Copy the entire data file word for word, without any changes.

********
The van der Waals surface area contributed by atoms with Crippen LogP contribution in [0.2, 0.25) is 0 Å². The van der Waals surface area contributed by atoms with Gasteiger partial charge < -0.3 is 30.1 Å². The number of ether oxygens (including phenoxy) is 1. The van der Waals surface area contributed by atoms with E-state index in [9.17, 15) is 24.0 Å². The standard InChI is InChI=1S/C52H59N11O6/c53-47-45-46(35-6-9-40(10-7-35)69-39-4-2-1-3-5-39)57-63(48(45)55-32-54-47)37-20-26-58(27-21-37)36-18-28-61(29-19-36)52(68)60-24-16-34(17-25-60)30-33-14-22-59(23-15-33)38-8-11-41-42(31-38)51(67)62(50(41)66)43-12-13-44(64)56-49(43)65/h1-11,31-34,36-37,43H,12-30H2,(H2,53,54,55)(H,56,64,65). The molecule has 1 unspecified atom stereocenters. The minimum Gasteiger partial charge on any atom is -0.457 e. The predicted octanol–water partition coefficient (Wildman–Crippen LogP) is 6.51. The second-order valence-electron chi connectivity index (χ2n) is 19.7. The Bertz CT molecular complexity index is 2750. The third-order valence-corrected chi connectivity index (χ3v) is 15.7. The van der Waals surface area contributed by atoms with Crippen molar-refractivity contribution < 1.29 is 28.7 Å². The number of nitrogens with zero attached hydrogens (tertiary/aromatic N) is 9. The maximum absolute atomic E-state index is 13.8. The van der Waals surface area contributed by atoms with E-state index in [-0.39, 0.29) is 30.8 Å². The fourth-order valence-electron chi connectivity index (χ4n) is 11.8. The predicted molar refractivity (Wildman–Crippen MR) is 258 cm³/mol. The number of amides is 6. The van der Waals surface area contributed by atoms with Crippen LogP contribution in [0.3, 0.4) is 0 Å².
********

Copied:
The van der Waals surface area contributed by atoms with Crippen LogP contribution in [0.2, 0.25) is 0 Å². The van der Waals surface area contributed by atoms with Gasteiger partial charge < -0.3 is 30.1 Å². The number of ether oxygens (including phenoxy) is 1. The van der Waals surface area contributed by atoms with E-state index in [9.17, 15) is 24.0 Å². The standard InChI is InChI=1S/C52H59N11O6/c53-47-45-46(35-6-9-40(10-7-35)69-39-4-2-1-3-5-39)57-63(48(45)55-32-54-47)37-20-26-58(27-21-37)36-18-28-61(29-19-36)52(68)60-24-16-34(17-25-60)30-33-14-22-59(23-15-33)38-8-11-41-42(31-38)51(67)62(50(41)66)43-12-13-44(64)56-49(43)65/h1-11,31-34,36-37,43H,12-30H2,(H2,53,54,55)(H,56,64,65). The molecule has 1 unspecified atom stereocenters. The minimum Gasteiger partial charge on any atom is -0.457 e. The predicted octanol–water partition coefficient (Wildman–Crippen LogP) is 6.51. The second-order valence-electron chi connectivity index (χ2n) is 19.7. The Bertz CT molecular complexity index is 2750. The third-order valence-corrected chi connectivity index (χ3v) is 15.7. The van der Waals surface area contributed by atoms with Crippen molar-refractivity contribution < 1.29 is 28.7 Å². The number of nitrogens with zero attached hydrogens (tertiary/aromatic N) is 9. The maximum absolute atomic E-state index is 13.8. The van der Waals surface area contributed by atoms with E-state index in [-0.39, 0.29) is 30.8 Å². The fourth-order valence-electron chi connectivity index (χ4n) is 11.8. The predicted molar refractivity (Wildman–Crippen MR) is 258 cm³/mol. The number of amides is 6. The van der Waals surface area contributed by atoms with Crippen LogP contribution in [0.3, 0.4) is 0 Å².